Altogether a slight positive, combined with a bunch of significant negatives.

Cap strips stiffen and strengthen the ribs in chordwise bending (usually not needed in most models unless the chord is very long and/or the ribs are very light), but they add mass aft of the desired local C/G, and they have little effect on torsional stiffness. From a flutter standpoint you're probably better off without them.
I wouldn't necessarily disagree with what you are saying and accept your points, but personally, I would still go for the fully sheeted wing, it is a lot stronger for those inevitable mis-haps when you hit the ground with a wing tip and I hate to see the covering dipping between the ribs.

Mike
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Old Jul 28, 2010, 09:17 AM
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There are ways to deal with covering sag, such as what we do on the Chrysalis series wings, but they require a lot of engineering work and specialized techniques.

However, even without those corrections and compensations, according to Martin Hepperle's analysis the beneficial effects at low Reynolds numbers of the covering sag may pretty much cancel out the negatives, and in at least some cases (Re < 100K) may provide a net benefit:

http://www.mh-aerotools.de/airfoils/ribs.htm

The other thing to bear in mind is that the actual amount of sag aft of the main spar tends to be pretty minimal.
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Old Jul 28, 2010, 10:26 AM
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Originally Posted by alstrahm View Post
So basically I guess I am saying the airfoil best to use is how you are going to build it, I am leaning toward the gull wing RES version so the stock airfoil would work for me.
Al,

I was going back over the thread and noticed your comment above. It is my understanding that if you build the gull wing version that you will need to use ailerons with it. Gull wing planes, as a whole, require ailerons as the wing shape does not behave like a true dihedral wing in terms of turning control. I hope this does not dissuade you from going in on the build as the Raven can be built with a traditional poly wing.

Wayne
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Old Jul 28, 2010, 11:49 AM
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Options

One of the things I mentioned very early in this thread is that there are multiple options when it comes to the wings of the Raven. I have little doubt that there will be a number of us that venture off of the plan when it comes to airfoil choice. Well here is another option.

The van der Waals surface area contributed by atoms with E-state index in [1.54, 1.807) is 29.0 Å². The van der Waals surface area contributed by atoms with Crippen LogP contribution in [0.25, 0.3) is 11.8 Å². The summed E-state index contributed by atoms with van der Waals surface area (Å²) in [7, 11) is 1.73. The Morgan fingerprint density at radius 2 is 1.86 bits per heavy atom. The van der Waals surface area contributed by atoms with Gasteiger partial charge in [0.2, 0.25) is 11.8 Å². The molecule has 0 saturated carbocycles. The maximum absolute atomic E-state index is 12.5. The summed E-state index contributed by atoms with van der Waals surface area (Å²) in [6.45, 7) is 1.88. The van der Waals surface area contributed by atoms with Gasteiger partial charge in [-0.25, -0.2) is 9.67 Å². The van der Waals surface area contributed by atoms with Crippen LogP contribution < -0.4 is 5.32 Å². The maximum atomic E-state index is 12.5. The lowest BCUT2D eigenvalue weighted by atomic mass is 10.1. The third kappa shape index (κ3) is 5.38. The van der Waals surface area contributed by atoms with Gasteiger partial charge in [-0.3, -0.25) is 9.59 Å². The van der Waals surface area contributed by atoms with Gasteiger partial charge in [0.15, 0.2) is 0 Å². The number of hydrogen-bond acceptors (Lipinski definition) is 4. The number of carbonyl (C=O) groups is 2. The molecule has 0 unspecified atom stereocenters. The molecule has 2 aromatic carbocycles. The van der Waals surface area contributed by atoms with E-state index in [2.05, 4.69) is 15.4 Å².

One of the wing options is to go with a foam core balsa sheeted wing. I have located some foam cores that would fit the bill nicely for the Raven. They are made from Hi-Load 60 foam and come as a 120" wing. The airfoil is a SD 7032 which is designed for full trailing edge setup and the cost is $75. The wing is originally designed for the Genie Easy LTS (another plane I considered) and I believe it can very easily be adapted to the Raven 3M.

These cores, along with Supra cores, are available from Stealth Plane Works. Here is a link to their website should any of us want to pursue that avenue.

http://www.stealthplaneworks.com/CorePricing.aspx

Wayne

Edit: Although narrower at the root, this wing is almost identical in overall area to the original Raven wing area. This wing can also be bagged for those of you so inclined. Bagging instructions are available on the Genie website: http://augiemckibben.tripod.com/site...y_lts_file.pdf
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Old Jul 28, 2010, 07:20 PM
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Seattle
Joined Jan 2003
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Hi Guys,

All the fundamental design stuff is very interesting indeed. My wing sheeting skills are next to none. It will be a big struggle for me, just to do the D box area. Good thing were gonna have all Winter to do it.

Bob in Seattle
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Old Jul 29, 2010, 01:42 AM
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granada don's Avatar
Granada Hills Ca.
Joined Nov 2009
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Hi Wayne
If i did not have my new woody in the work's i would be in your Raven build too. I will be looking each day to see & learn more building stuff that is current. Looks like your group will have quite a few Ravens being build at one time , i was wondering how many planes have been built at the same time on a forum build log ? The woody will be starting about the same time as your group get's going will be fun to watch and learn. Cool stuff.

Don
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Old Jul 29, 2010, 10:06 AM
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Hi Don,

Thanks for watching. I have no doubt that there have been many group builds here on RCGroups. The biggest one that I am aware of took place over in the electric soaring thread a couple of years ago. If I am not mistaken close to 20 people participated in that one when they built a Chrysalis 2M glider. It is very possible that there were more than that building but not everyone posted on their builds.

I think one of the most interesting aspects of this build, for me anyway, will be to see how people actually build it. Unlike newer ARF's or molded ships, this plane has limitless options on construction and finish. I liken the build to a classic car restoration. Some of the builders will build it exactly like the plan. They will have their classic design and that will be great. Others will want to hot rod it a bit with different airfoils and such, I always like to looks and sound of hot rods. Still others may completely customize it, changing wing construction, adding fiberglass and carbon to it so it can be launched to the moon, making mods that result in a plane that resembles the original in basic appearance only. Again I would love to see it.

All of these ideas will help us all become better builders and better repairers. They will help all of us better understand how one change affects the rest of the whole. I hope you enjoy your planned build this fall. Just remember that if, in a few years, you want to build a Raven 3M this thread will be here for you to review and learn from.

Wayne